Can I be a writer?
I have always loved numbers.
My brain loves to constantly process anything which involves numbers. It's just the way it is wired.
My early primary school memories involve loving the Times Tables games and later in secondary school I loved Maths, Accounting, Chemistry and anything else which involved numbers. In fact, for my final VCE studies the only subjects which did not require a calculator were English and French. But then again, French grammar is full of ‘maths’ and I didn’t have a choice about studying English.
Does this make me a numbers person? I have also always loved to read whatever I could get my hands on. I remember reading my sister’s school novel ‘Pride and Prejudice’ by Jane Austen in lower high school and have since read it probably too many times.
That being said, I did not really enjoy my career as an English student.
At one point, I remember being fed up in class. I had submitted an essay almost identical to the one I had ‘helped’ my sister in Year 11 write (I was in Year 9 at the time) and achieved a worse mark the second time around.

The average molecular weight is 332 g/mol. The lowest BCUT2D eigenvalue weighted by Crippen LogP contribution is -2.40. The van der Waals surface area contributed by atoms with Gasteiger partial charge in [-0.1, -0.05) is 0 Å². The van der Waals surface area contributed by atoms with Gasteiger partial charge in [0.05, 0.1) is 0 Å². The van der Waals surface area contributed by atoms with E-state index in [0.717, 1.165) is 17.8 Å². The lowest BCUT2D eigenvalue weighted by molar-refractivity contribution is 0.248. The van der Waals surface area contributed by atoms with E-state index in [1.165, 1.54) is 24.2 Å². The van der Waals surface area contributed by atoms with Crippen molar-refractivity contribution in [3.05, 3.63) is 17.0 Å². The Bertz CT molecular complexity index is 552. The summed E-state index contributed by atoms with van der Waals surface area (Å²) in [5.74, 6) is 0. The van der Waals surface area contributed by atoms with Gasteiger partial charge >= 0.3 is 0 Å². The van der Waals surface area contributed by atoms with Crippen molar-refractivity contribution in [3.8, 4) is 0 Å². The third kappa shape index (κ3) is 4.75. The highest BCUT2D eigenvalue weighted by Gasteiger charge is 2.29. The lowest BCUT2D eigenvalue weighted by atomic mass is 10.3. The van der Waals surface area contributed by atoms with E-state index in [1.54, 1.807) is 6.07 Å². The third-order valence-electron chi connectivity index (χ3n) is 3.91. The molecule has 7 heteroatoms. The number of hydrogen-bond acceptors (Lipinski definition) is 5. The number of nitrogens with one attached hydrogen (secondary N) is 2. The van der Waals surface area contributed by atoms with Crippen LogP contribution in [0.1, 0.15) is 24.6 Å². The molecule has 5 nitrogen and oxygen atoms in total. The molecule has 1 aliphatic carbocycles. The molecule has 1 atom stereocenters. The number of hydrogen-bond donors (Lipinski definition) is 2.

I mean, go figure.
Being a direct kind of person, I simply told my teacher that I was fed up. Or rather in an exacerbated tone I exclaimed “What do u want from me? I’m so frustrated!” She responded simply “write about that!”
And I did exactly that. After all it was the teacher’s instructions? I didn’t hold back. It was the best piece I probably had ever submitted in my entire schooling. I even finally scored an A+, despite my honesty which wasn’t at all that complimentary.
It was then that I learnt two powerful messages about writing:
1. Write what you feel passionate about. If you want to communicate a message, your passion has to scream through your words.
2. Write honestly!
Despite my angst at the time, I am grateful to my Year 12 English teacher who taught me so much that I probably only realised later on!
These two powerful messages apply not just to writing, but to all areas in life!
Be passionate and be honest with yourself!
And most importantly, I’ve learnt not to pigeon- hole myself as a specific type of person. You are not a numbers person, a people’s person, a book worm or a history buff.
We are all comprised of a full gamut of skills, qualities and strengths. The myriad of aspects that make us unique enable us to live our best potentials, inspire others and add value to the world.
You never know, you may soon discover you are a budding artist, actor, the next mast
erchef or even a superhero!